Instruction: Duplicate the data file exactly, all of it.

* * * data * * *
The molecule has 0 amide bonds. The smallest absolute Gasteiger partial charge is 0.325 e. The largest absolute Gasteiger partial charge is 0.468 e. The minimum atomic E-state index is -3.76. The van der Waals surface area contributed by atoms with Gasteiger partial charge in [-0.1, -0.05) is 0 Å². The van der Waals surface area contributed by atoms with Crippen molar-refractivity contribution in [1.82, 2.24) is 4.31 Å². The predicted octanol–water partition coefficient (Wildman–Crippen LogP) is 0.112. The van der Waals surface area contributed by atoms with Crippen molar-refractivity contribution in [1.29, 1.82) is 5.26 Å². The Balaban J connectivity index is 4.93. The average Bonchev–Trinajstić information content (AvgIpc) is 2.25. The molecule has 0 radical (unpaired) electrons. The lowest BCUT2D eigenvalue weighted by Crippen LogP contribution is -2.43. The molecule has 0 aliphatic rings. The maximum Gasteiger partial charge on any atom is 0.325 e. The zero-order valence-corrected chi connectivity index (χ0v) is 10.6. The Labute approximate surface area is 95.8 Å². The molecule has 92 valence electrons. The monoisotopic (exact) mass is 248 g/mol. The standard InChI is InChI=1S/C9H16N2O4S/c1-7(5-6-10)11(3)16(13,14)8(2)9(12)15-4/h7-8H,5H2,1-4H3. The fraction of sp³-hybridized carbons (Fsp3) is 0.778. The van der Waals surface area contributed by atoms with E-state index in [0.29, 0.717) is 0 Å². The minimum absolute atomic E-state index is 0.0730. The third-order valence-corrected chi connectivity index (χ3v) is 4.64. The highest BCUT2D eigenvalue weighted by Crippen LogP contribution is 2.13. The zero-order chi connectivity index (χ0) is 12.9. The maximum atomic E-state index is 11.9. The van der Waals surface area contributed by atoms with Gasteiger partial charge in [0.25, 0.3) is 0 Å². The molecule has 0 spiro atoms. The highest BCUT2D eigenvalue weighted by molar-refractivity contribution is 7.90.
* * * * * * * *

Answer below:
The molecule has 0 amide bonds. The smallest absolute Gasteiger partial charge is 0.325 e. The largest absolute Gasteiger partial charge is 0.468 e. The minimum atomic E-state index is -3.76. The van der Waals surface area contributed by atoms with Gasteiger partial charge in [-0.1, -0.05) is 0 Å². The van der Waals surface area contributed by atoms with Crippen molar-refractivity contribution in [1.82, 2.24) is 4.31 Å². The predicted octanol–water partition coefficient (Wildman–Crippen LogP) is 0.112. The van der Waals surface area contributed by atoms with Crippen molar-refractivity contribution in [1.29, 1.82) is 5.26 Å². The Balaban J connectivity index is 4.93. The average Bonchev–Trinajstić information content (AvgIpc) is 2.25. The molecule has 0 radical (unpaired) electrons. The lowest BCUT2D eigenvalue weighted by Crippen LogP contribution is -2.43. The molecule has 0 aliphatic rings. The maximum Gasteiger partial charge on any atom is 0.325 e. The zero-order valence-corrected chi connectivity index (χ0v) is 10.6. The Labute approximate surface area is 95.8 Å². The molecule has 92 valence electrons. The monoisotopic (exact) mass is 248 g/mol. The standard InChI is InChI=1S/C9H16N2O4S/c1-7(5-6-10)11(3)16(13,14)8(2)9(12)15-4/h7-8H,5H2,1-4H3. The fraction of sp³-hybridized carbons (Fsp3) is 0.778. The van der Waals surface area contributed by atoms with E-state index in [0.29, 0.717) is 0 Å². The minimum absolute atomic E-state index is 0.0730. The third-order valence-corrected chi connectivity index (χ3v) is 4.64. The highest BCUT2D eigenvalue weighted by Crippen LogP contribution is 2.13. The zero-order chi connectivity index (χ0) is 12.9. The maximum atomic E-state index is 11.9. The van der Waals surface area contributed by atoms with Gasteiger partial charge in [0.25, 0.3) is 0 Å². The molecule has 0 spiro atoms. The highest BCUT2D eigenvalue weighted by molar-refractivity contribution is 7.90.